Another regulator in Europe is set to make the European Securities and Markets Authority’s (ESMA) product intervention measures permanent – Austria’s Financial Market Authority (FMA).
This Monday ESMA issued two positive opinions to the Austrian regulator’s proposed product intervention measures on binary options and contracts for differences (CFDs)
The Austrian regulator wants to make the product restrictions for both binary options and CFDs permanent. Overall, the regulation will be the same as ESMA’s measures, with slight adjustments.
Introduced last year, those rules, which will be familiar to most of our readers, banned binary options and put caps on leverage available to retail customers trading in CFDs and foreign exchange (FX).
In regards to binary options, “The FMA informed ESMA that the national measure is the same as ESMA’s measure at national level, with the difference that the national measure would not expressly prohibit participating in circumvention activities.”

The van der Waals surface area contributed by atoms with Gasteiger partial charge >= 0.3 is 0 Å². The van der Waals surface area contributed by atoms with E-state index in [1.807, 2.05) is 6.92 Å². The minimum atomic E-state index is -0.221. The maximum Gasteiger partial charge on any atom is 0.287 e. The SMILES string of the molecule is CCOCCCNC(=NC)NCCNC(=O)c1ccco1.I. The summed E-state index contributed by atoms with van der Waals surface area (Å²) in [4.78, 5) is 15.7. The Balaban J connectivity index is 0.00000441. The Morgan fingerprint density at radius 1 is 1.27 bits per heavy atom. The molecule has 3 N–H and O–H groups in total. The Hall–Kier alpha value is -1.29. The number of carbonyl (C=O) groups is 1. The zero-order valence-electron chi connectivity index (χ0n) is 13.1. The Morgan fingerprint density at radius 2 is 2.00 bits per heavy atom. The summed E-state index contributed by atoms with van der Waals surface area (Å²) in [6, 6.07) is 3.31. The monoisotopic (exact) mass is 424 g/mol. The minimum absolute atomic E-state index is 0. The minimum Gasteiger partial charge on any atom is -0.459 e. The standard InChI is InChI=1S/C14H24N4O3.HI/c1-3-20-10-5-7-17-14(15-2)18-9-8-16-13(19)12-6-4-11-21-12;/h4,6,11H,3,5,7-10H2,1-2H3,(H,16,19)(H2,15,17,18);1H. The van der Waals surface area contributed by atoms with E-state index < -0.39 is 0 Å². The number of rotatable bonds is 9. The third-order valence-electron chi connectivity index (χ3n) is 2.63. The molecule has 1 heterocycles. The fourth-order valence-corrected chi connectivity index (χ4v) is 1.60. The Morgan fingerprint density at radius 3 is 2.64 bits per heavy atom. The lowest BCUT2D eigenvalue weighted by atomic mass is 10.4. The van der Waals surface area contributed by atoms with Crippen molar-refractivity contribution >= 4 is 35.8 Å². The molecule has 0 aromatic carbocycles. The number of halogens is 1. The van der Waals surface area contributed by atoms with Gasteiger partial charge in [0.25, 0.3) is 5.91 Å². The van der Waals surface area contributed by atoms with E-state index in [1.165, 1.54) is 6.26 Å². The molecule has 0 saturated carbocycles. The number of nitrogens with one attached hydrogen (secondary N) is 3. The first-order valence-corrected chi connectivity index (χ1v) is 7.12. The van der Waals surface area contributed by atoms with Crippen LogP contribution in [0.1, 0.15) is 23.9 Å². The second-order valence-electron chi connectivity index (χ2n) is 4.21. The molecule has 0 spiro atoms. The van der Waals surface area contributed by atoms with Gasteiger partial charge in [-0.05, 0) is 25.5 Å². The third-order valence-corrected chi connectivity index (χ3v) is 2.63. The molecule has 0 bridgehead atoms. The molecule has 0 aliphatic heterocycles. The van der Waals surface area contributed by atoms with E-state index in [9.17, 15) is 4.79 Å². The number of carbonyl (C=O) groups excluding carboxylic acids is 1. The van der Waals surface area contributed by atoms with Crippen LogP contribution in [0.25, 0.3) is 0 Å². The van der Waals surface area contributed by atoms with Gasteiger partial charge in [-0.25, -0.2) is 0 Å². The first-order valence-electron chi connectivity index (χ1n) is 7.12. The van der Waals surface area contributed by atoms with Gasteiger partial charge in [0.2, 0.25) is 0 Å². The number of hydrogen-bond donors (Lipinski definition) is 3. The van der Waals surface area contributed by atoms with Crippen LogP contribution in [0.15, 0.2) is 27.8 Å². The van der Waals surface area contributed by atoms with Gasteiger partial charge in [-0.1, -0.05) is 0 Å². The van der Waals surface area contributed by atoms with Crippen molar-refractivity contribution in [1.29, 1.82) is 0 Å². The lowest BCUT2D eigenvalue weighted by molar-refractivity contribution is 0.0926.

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For CFDs, the Austrian watchdog has proposed some small changes, which are to: “(i) include minor amendments to several of the risk warnings in ESMA’s measures; (ii) include a definition of virtual currencies; and (iii) not expressly prohibit participating in circumvention activities.”
With EMSA giving the FMA the green light to proceed with the national measures, they are now expected to come into effect at the end of this month on the 30th of May.
FMA Follows in the Footsteps of Other Regulators
The FMA is the most recent financial regulator to make ESMA’s temporary product intervention measures permanent. Regulators in the Netherlands, Germany, and France plan on doing the same or have done so already.
As Finance Magnates reported, Germany’s Federal Financial Supervisory Authority, otherwise known as BaFin, has stated it will make ESMA’s measures permanent.
The Financial Conduct Authority (FCA) also plans to issue its final rules that will govern the retail trading space in the summer of this year. The legislation that the British regulator wants to introduce appears to be almost exactly the same as ESMA’s.
One difference is that the FCA has said it plans on making sure products similar to CFDs, such as turbo contracts, will be included in the regulations.